Most Read


Florida Deputies Arrest Legally Blind Man After Mistaking His Walking Stick For A Weapon

Jim Hodges was walking home from jury duty when he was stopped by two Columbia County Florida sheriff's deputies.

screenshots of Jim Hodges' arrest by Columbia County Florida Sheriff's deputies
Jim Hodges/YouTube

Jim Hodges—a 61-year-old resident of Lake City, Florida—was taken into custody by Columbia County Sheriff's Office (CCSO) deputies for carrying a cane they mistook for a firearm.

Hodges is legally blind and like many people with low vision or vision loss, he uses his cane to navigate and avoid obstacles in his path as he walks.

Video of the incident from CCSO deputies' bodycams quickly went viral on Twitter.

It showed Hodges had "a tense interaction with local authorities" according to Orlando Weekly which broke the story.

You can watch what happened in the bodycam footage below.

Hodges informed the accusational deputies his cane is not a weapon but "a navigational aid" and adked one of the deputies if she was "a tyrant," to which the deputy responded "Yeah, I am, actually."

The female deputy then asked Hodges for his name and date of birth. Hodges refused saying she didn’t have the proper grounds to make such a request.

The deputy then threatened:

“Do you want me to put you in handcuffs right now?”

Hodges responded:

“What is your suspicion?”

The deputy claimed:

“It looked like you were carrying a gun in your back pocket."
“I’m stopping to make sure you’re carrying it properly.”

Hodges took his mobility aid out of his back pocket, showing it to the deputies.

The female deputy then pointed to a fellow deputy when Hodges asked for a supervisor.

The supervising deputy reaffirmed the other deputy's suspicions and again asked Hodges for his identification.

Hodges responded:

"But now she’s verified that I am not armed."

Hodges refused to provide ID, saying he had not been officially detained and had not been accused of or suspected of committing a crime.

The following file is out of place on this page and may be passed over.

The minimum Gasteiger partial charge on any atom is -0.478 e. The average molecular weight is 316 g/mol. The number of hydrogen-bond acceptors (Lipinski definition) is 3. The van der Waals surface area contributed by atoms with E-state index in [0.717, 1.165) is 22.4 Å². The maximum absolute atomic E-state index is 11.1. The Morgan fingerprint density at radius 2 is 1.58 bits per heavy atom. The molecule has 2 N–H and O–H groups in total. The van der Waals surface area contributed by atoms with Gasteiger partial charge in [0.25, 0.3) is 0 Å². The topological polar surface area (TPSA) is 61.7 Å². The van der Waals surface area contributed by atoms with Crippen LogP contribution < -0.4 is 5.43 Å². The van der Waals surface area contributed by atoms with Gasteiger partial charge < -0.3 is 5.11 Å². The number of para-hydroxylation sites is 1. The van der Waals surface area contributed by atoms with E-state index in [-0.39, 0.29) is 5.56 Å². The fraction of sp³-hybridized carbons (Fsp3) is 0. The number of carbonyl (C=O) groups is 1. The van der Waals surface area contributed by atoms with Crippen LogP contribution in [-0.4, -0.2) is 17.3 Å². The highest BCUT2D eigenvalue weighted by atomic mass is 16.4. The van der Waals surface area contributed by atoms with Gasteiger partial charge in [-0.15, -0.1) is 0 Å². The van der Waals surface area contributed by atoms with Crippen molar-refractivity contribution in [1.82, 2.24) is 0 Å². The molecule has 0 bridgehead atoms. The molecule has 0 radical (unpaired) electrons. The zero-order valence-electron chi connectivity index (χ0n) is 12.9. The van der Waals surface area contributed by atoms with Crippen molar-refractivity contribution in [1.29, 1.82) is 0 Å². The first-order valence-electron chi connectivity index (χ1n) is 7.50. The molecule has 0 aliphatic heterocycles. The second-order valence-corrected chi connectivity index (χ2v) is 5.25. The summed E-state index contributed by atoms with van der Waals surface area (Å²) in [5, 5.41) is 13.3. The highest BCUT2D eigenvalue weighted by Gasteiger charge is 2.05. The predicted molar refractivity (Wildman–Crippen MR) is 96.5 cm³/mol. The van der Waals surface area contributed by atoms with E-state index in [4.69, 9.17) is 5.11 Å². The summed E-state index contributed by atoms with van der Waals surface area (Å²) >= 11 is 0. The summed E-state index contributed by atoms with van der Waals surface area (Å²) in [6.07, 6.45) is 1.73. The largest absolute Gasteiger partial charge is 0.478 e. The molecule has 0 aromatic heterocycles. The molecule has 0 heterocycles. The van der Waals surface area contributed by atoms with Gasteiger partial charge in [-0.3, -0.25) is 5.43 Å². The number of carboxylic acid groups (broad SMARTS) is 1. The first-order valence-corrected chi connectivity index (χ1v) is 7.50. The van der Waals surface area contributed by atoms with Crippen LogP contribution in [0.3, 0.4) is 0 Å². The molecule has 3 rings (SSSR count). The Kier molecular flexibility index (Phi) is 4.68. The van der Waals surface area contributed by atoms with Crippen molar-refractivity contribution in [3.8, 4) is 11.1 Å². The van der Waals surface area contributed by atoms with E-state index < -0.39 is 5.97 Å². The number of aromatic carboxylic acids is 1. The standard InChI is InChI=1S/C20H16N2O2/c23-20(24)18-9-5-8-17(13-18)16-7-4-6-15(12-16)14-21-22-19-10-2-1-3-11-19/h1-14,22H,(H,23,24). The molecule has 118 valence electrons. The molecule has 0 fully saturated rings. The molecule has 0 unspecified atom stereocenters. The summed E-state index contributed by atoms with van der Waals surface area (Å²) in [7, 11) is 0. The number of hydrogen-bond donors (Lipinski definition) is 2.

Hodges was then handcuffed.

While handcuffed, Hodges repeatedly asked the deputies for their names and badge numbers. He also explained he walked in the dark that morning to get to jury duty on time, hence why he was carrying his cane but did not need to use it in the daylight.

His words fell on deaf ears and the supervisor issued the following instructions to his fellow deputies:

"You know what?"
"Put him in jail for resisting."

Hodges was booked into the Columbia County Jail on the morning of October 31 but was not released until 10:30 a.m. the following day.

He was charged with resisting law enforcement. His arrest affidavit carried a $1,000 bail.

Hodges later posted about the experience on his Facebook, saying he'd had "a few Civil Rights violated" and he is seeking a "good" civil litigator who can take on "some very easy work."

The video quickly went viral, sparking considerable anger online.

CCSO released an official statement about the arrest, saying:

"Sheriff [Mark] Hunter is troubled by what he has seen in the video and the matter is being addressed."
"An administrative investigation was initiated on November 3, 2022 when the incident was brought to our attention. If policy violations are sustained at the conclusion of that investigation, appropriate action will be taken."
"While we understand the frustration and concern associated with this event, please know we are working to resolve this matter as quickly as possible."

As of this writing the charges against Hodges have not been dropped.